United Airlines has announced plans to reduce its greenhouse gas emissions by 100 percent by 2050. Furthermore the carrier says it will achieve carbon neutrality not through indirect measures like carbon-offsetting, but by becoming the first airline to make a multimillion-dollar investment in an atmospheric carbon capture technology known as Direct Air Capture.
United is supporting the Direct Air Capture with an investment in 1PointFive, Inc., a partnership between Oxy Low Carbon Ventures, a subsidiary of Occidental, and Rusheen Capital Management.
Direct Air Capture technology, which 1PointFive licenses from Carbon Engineering, is one of the few proven ways to physically correct for aircraft emissions. The process physically removes carbon dioxide (CO2) from the air and then permanently and securely stores it deep underground.
The airline’s investment will help 1PointFive build the first industrial-sized Direct Air Capture plant in the United States.
According to a statement from United, a single plant is expected to capture and permanently sequester one million tons of CO2 each year, equivalent to the work of 40 million trees, but covering a land area about 3,000 times smaller. The process can be scaled to capture millions and potentially billions of metric tons of CO2 each year.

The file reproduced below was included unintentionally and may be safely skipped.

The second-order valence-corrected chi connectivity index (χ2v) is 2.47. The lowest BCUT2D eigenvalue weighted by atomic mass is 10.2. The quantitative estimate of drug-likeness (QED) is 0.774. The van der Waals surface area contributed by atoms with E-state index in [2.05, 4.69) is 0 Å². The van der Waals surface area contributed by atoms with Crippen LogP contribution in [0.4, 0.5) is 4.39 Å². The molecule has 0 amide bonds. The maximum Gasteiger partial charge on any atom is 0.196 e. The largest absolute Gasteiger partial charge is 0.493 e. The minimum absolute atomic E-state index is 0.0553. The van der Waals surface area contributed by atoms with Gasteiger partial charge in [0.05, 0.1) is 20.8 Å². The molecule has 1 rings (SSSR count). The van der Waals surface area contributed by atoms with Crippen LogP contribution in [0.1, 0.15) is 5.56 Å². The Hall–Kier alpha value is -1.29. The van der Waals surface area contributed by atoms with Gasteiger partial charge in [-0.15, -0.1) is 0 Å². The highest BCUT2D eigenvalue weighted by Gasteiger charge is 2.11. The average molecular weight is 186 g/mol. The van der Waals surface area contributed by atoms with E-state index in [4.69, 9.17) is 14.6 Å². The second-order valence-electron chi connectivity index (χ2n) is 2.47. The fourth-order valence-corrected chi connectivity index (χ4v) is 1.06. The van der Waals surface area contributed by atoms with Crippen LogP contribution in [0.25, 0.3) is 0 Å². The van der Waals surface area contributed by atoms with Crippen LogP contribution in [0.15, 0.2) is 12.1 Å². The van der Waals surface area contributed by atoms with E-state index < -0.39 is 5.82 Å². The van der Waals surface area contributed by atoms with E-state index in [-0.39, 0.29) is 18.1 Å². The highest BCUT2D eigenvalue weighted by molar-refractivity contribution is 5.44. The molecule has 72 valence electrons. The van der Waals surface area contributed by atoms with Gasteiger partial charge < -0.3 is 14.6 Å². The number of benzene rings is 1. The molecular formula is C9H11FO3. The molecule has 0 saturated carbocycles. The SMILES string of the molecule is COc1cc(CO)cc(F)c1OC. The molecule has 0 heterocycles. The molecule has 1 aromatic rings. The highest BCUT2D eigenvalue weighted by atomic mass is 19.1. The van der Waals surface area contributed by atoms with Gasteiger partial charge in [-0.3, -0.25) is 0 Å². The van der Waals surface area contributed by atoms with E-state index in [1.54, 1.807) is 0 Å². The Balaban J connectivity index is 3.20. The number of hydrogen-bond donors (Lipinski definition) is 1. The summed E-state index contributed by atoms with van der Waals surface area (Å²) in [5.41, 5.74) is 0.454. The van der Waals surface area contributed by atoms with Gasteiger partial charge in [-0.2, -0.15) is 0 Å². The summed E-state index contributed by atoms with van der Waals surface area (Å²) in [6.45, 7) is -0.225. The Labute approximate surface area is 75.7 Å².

In addition the airline says it will continue its longstanding investment in the development and use of sustainable aviation fuel. SAF has up to 80 percent less lifecycle carbon emissions than conventional jet fuel, according to United, making it the fastest and most effective way to reduce its emissions.
United has the longest history of using SAF of any US airline, and was the first airline globally to incorporate SAF in regular operations on a continuous basis. Last year, the carrier renewed its contract with Boston-based World Energy, agreeing to purchase up to 10 million gallons of cost-competitive SAF which it has used to help sustainably power every flight departing its Los Angeles hub since 2016.
“These game-changing technologies will significantly reduce our emissions, and measurably reduce the speed of climate change – because buying carbon offsets alone is just not enough,” said Scott Kirby, United’s chief executive officer.
“Perhaps most importantly, we’re not just doing it to meet our own sustainability goal; we’re doing it to drive the positive change our entire industry requires so that every airline can eventually join us and do the same,” Kirby added.